Flooding swamps two Southern Mindanao provinces anew


TAGUM CITY – Hundreds of families have fled anew as flooding swamped two southern Mindanao provinces, still reeling from last month’s devastating typhoon, due to days of torrential rains.

At least 178 families have left their homes in Compostela Valley, with authorities forcing some residents to evacuation centers as water levels in major rivers there continue to rise and threatem low-lying communities, according to Raul Villocino, provincial disaster officer.

In the neighboring Davao del Norte province, over 800 people have been evacuated overnight as floodwater swamped the rice-producing municipalities of Kapalong, Sto. Tomas, Braulio Dujali and Asuncion, said Romulo Tagalo, Davao del Norte assistant administrator.

Gov. Arturo Uy, according to Villocino, on Saturday afternoon ordered the pre-emptive evacuation as heavy rains lashed the province for several days already.

Those evacuated included 129 families in the villages of Andap, Cogonon and Cabinuangan, in New Bataan, the town which suffered the most number of casualties in last December’s killer storm.

“Early this morning we also implemented forced evacuation in Poblacion, Compostela town, as there were still stubborn residents who refused to heed the pre-emptive evacuation yesterday,” Villocino told the Inquirer over the phone.

At least 37 families also headed to the evacuation centers in Basak and Magsaysay villages in Nabunturan, while 12 families from Sitio (Sub-village) Pag-ibig, in the mining village of Mt. Diwalwal in Monkayo town are sheltered at the village hall due to fear of a landslide.

Meanwhile, Waist-deep floodwater has submerged most of Maniki village, the center of Kapalong town, forcing many residents to flee to safer grounds, Mayor Edgardo Timbol said.

“This (flooding) is more severe compared to the previous one,” Timbol told the Inquirer in a text message, referring to the flooding early this month that killed a 17-year old boy and also displaced hundreds in his town.

At least four puroks (communities) are also under water in Tanglaw village, in Braulio Dujali town, Mayor Lolita Moral said.

Tagalo, who is also the Davao del Norte information officer, said two rescue teams have been deployed to help evacuate trapped residents in Kapalong and B.E Dujali municipalities.

He said provincial disaster teams are also monitoring as floodwater continues to rise, with flooding even reported at Palma Gil village, of the upland municipality of Talaingod.

Tagalo said six barangays in Kapalong have been submerged while flooding was also reported in the villages of Cambanogoy, Doña Andrea, Magatos, Sagayen, Napungas and Canatan.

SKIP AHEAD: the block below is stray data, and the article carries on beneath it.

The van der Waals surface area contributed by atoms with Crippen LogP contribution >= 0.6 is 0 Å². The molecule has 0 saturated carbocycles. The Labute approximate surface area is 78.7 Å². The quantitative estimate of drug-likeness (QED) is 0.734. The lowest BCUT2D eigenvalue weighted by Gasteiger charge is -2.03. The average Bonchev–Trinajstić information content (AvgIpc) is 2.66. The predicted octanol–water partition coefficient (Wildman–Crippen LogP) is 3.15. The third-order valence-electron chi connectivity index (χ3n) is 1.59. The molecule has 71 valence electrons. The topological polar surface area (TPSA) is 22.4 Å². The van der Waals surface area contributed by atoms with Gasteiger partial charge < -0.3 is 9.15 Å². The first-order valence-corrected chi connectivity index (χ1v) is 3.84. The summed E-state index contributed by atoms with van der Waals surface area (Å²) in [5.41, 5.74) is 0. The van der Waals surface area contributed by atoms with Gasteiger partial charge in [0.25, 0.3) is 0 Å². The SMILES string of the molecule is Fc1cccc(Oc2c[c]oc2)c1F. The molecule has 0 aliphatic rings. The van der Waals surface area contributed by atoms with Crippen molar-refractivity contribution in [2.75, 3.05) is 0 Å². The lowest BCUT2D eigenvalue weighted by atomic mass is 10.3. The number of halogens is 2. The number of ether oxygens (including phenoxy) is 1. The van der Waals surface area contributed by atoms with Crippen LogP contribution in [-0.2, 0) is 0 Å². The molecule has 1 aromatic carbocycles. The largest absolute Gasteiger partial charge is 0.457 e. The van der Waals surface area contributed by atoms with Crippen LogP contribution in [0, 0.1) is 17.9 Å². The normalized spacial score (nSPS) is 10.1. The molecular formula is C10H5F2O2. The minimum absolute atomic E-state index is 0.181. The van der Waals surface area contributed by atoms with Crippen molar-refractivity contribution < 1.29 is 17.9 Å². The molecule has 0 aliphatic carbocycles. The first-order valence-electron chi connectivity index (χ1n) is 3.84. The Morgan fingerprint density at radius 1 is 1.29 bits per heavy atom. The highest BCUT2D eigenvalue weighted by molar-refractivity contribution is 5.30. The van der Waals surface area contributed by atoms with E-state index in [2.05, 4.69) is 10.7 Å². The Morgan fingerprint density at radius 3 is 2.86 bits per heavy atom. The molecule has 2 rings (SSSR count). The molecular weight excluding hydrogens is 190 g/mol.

In Tagum City, the Pagsabangan River also burst its banks, flooding the national highway that links the city to Asuncion. But the bridge was still passable as of 11 a.m., according to Albert Angco, city disaster officer.

Angco said forced evacuation of residents have also been carried out starting early Sunday, specifically in the villages of Pagsabangan and Cuambogan.

He said the national road connecting Asuncion, Kapalong and San Isidro has been flooded, virtually cutting off traffic to and from these towns.

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Disclaimer: The comments uploaded on this site do not necessarily represent or reflect the views of management and owner of INQUIRER.net. We reserve the right to exclude comments that we deem to be inconsistent with our editorial standards.

  • NoWorryBHappy

    ANO ang ginagawa ng mga congressman at senador ng mga lugar na ito.
    Hindi ba dapa’t ginagamit ang PORK BARREL para sa mga pagkakataong ito ?
    Kailangan pa bang sabihin sa mga walang silbing politiko ng mga lalawigang ito
    na kailangan ng mga nasasalanta ng tulong ? Mga BUWISIT na mga politiko.
    Walang ginagawa kungdi umupo at magpataba ng puwit. 

  • PHtaxpayer

    Davao, as well as many areas of the PH, has been denuded of rain forests that is causing flooding.  It’s about time logging be stopped and reforestation projects be supported.  Throwing money away to victims in the short term will not really solve the problem because we live in a typhoon belt and floods will be a way of life unless we build multi-billion flood control projects or reforest a major part of the mountains and highlands where rainwater is collected.  The PH used to be covered in forests but today only 2% is left. 

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